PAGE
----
Not the why, but how.

Finding pragmatic steps to executing corporate volunteerism well

 

There’s no shortage of commentary and strong research evidence as to why the private sector should get involved in volunteering, including in education specifically: whether it is to help close the skills gap, increase diversity in the workforce or increase opportunity for underserved young people.

 

Even the view that “doing good” is good for business seems widely held by senior executives, not least billionaire Larry Fink as asserted in his most recent Annual Letter to CEOs. Strong employee volunteering initiatives have even been proven to help with attracting talent, reducing employee turnover, increasing engagement, even top-line revenue.

Employee Engagement

…but that is just a broad mantra.

 

As George Soros acknowledges in his preface to the OECD report “The Sustainable Development Goals as Business Opportunities”, business interests and the public interest simply do not always align.

 

Thought-leaders such as CECP (a coalition of 200 of the world’s largest companies), the World Economic Forum, and the UN Global Compact with their Sustainable Development Goals (SDGs), go some way to help companies with their CSR strategies more broadly, but to date there has been little to no “in-the-field” guidance as to how companies can best execute their corporate volunteerism initiatives. Let alone practical steps for companies of all shapes and sizes to take.

Learning from the best

I wanted to meet companies who were seemingly at the top of their CSR game. What were they doing well when it comes to employee volunteering? How were they doing it? What challenges did they face? What was holding them back from doing more? Were there any common themes that could apply between companies – large and small?

 

Inspired by Sir John Holman’s research into the practical actions schools could take to improve career guidance for students in England (otherwise known as The Gatsby Benchmarks, and which, since December 2017, forms part of the UK Government’s career strategy), we set out to explore best practice in corporate volunteerism to:

Footsteps

1)

Establish the pragmatic actions employers (of any size) can take to increase the efficiency & effectiveness of their corporate volunteerism, including efforts in education;

 

Tech

2)

Understand the extent to which the use of tech could be an enabler.

The Itinerary

To find out, I visited the US & Canada to meet with a multitude of corporate, SME & intermediary players whom are (current or emerging) leaders in CSR & corporate volunteerism.

 

Travelling some 11,000+ miles, I spoke with CEOs, VPs of CSR/HR, start-up Founders, employee volunteering programme managers, policy makers, social investors, education leaders and many more interesting individuals.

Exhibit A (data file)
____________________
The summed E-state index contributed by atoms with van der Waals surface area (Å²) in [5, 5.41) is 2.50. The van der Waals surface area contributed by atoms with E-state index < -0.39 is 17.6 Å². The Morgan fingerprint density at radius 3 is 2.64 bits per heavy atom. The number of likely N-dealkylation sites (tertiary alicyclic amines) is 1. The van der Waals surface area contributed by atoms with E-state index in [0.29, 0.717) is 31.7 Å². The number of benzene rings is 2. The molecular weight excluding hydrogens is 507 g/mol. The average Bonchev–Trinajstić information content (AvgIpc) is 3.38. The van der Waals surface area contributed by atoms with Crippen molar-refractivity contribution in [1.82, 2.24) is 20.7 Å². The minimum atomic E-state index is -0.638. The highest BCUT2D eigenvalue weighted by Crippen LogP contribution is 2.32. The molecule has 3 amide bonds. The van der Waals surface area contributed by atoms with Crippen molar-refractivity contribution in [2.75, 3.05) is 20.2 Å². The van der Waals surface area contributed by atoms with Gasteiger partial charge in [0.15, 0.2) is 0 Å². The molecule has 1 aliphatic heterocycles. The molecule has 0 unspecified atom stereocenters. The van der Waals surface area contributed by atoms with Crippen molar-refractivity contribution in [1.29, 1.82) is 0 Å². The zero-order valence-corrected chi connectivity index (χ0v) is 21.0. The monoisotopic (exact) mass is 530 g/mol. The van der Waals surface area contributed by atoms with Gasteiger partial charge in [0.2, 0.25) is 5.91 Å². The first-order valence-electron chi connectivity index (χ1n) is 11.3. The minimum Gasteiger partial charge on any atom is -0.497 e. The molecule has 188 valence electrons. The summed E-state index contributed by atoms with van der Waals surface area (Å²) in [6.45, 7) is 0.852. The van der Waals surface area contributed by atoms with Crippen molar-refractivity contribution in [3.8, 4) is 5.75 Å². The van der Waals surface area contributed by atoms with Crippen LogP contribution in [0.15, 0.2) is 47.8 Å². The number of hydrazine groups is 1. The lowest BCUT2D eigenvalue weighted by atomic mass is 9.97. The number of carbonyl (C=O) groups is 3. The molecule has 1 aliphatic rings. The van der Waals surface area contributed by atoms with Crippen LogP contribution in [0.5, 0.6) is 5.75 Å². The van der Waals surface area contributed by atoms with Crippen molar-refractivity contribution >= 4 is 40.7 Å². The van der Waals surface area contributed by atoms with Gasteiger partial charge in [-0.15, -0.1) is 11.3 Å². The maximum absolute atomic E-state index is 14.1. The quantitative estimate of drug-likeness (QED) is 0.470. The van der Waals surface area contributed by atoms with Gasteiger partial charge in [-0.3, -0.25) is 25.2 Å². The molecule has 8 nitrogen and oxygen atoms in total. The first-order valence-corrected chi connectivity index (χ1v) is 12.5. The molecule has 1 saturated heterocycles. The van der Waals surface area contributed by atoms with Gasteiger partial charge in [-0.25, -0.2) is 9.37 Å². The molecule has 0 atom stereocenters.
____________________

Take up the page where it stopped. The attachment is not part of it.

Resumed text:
Route map

The Itinerary

Why the US & Canada?

 

1) Leaders in corporate volunteerism

Volunteering style=

Undeniably, North America could provide ample ground to compare and contrast employer best practice in corporate volunteerism: an overwhelming majority of North American companies (91%) of all shapes and sizes run volunteering initiatives, far greater than any other region globally.

 

North American philanthropy is also known to be highly “values-driven” and thus deeply ingrained into core business values, norms and strategy. In contrast, the UK approach has typically been more “performance-driven” and simply “bolt-on” in response to stakeholder demand.

 

Yet – given strong millennial attitudes towards capitalism and having social impact – companies now find themselves needing to embed CSR ever more into their corporate DNAIndeed both North American and UK companies share culture/brand building (both internally, to engage employees, and externally) as the core driver of their CSR activities.

 

2) The forefront of tech

Idea Lightbulb

When it comes to tech, San Francisco and the Bay Area on the US west coast holds a well-established reputation as being the world’s number one city.

 

Yet – as crazy living costs increased – startup hubs have been springing up elsewhere within the continent: Toronto, Boston, Denver, Austin, and more. Where better to soak up the innovator mindset and witness first hand how fresh tech solutions can tackle some of society’s biggest problems!

 

3) Similar passions for solving inequality in education

The US & Canada were also able to provide a highly relevant context for my research as – unfortunately – societal issues we’re familiar with in the UK (educational inequality, lack of diversity in the workplace, lack of opportunity in remote rural areas) are all too common in North America too.

 

In the UK, it has been acknowledged that employer-“pull” (as opposed to school-“push”) is probably the most important way that career guidance can be improved for young people in the UK. Indeed, education is the most popular choice for corporate volunteering programmes, with supposedly 35% of employee volunteer hours up for grabs.

 

Yet Ofsted (the UK Governmental department responsible for inspecting a range of educational institutions) reported that “links with employers were perhaps the weakest aspect of career guidance”.

 

In an attempt to explore solutions to some of the root causes of this education-employer disconnect, the US & Canada offered a variety of employer-education approaches to explore: From hearing how individual state governments utilise their devolved responsibility to encourage education-employer initiatives, to seeing employers partner with traditional educational establishments as well as experimenting with new digital approaches

Next: Read onwards to Methodology >>

Find out how we are applying the CSRtech.org research at EdTech startup Prospela.com

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